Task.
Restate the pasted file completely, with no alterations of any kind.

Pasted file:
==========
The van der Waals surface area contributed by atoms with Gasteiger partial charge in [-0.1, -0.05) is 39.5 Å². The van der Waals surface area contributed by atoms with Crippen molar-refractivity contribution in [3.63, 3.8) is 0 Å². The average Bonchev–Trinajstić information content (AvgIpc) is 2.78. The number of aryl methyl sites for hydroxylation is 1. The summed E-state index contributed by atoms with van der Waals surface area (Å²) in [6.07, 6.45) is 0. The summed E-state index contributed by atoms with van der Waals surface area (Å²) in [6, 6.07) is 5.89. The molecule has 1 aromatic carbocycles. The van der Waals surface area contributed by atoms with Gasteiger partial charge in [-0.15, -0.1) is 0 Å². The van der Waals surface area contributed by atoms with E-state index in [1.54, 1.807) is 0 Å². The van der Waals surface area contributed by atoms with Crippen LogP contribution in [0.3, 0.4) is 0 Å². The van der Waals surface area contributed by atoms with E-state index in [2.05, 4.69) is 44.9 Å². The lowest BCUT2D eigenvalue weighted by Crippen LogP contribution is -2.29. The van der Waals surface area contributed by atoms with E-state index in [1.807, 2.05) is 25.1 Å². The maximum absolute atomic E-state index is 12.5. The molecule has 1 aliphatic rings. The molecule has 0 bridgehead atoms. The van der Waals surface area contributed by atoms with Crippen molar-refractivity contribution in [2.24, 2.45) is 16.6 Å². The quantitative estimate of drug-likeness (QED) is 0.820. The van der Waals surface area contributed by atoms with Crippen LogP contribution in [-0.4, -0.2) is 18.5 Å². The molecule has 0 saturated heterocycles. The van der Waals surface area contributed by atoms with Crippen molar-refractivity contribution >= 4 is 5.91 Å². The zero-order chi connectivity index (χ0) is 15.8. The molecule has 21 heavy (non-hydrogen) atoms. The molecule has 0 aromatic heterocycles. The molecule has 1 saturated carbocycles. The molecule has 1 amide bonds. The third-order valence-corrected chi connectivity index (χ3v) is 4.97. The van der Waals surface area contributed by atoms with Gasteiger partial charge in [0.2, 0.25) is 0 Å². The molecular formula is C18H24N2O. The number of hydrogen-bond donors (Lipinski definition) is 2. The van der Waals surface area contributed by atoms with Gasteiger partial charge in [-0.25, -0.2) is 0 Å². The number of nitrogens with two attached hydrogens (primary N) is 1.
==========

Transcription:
The van der Waals surface area contributed by atoms with Gasteiger partial charge in [-0.1, -0.05) is 39.5 Å². The van der Waals surface area contributed by atoms with Crippen molar-refractivity contribution in [3.63, 3.8) is 0 Å². The average Bonchev–Trinajstić information content (AvgIpc) is 2.78. The number of aryl methyl sites for hydroxylation is 1. The summed E-state index contributed by atoms with van der Waals surface area (Å²) in [6.07, 6.45) is 0. The summed E-state index contributed by atoms with van der Waals surface area (Å²) in [6, 6.07) is 5.89. The molecule has 1 aromatic carbocycles. The van der Waals surface area contributed by atoms with Gasteiger partial charge in [-0.15, -0.1) is 0 Å². The van der Waals surface area contributed by atoms with E-state index in [1.54, 1.807) is 0 Å². The van der Waals surface area contributed by atoms with Crippen LogP contribution in [0.3, 0.4) is 0 Å². The van der Waals surface area contributed by atoms with E-state index in [2.05, 4.69) is 44.9 Å². The lowest BCUT2D eigenvalue weighted by Crippen LogP contribution is -2.29. The van der Waals surface area contributed by atoms with E-state index in [1.807, 2.05) is 25.1 Å². The maximum absolute atomic E-state index is 12.5. The molecule has 1 aliphatic rings. The molecule has 0 bridgehead atoms. The van der Waals surface area contributed by atoms with Crippen molar-refractivity contribution in [2.24, 2.45) is 16.6 Å². The quantitative estimate of drug-likeness (QED) is 0.820. The van der Waals surface area contributed by atoms with Crippen LogP contribution in [-0.4, -0.2) is 18.5 Å². The molecule has 0 saturated heterocycles. The van der Waals surface area contributed by atoms with Crippen molar-refractivity contribution >= 4 is 5.91 Å². The zero-order chi connectivity index (χ0) is 15.8. The molecule has 21 heavy (non-hydrogen) atoms. The molecule has 0 aromatic heterocycles. The molecule has 1 saturated carbocycles. The molecule has 1 amide bonds. The third-order valence-corrected chi connectivity index (χ3v) is 4.97. The van der Waals surface area contributed by atoms with Gasteiger partial charge in [0.2, 0.25) is 0 Å². The molecular formula is C18H24N2O. The number of hydrogen-bond donors (Lipinski definition) is 2. The van der Waals surface area contributed by atoms with Gasteiger partial charge in [-0.25, -0.2) is 0 Å². The number of nitrogens with two attached hydrogens (primary N) is 1.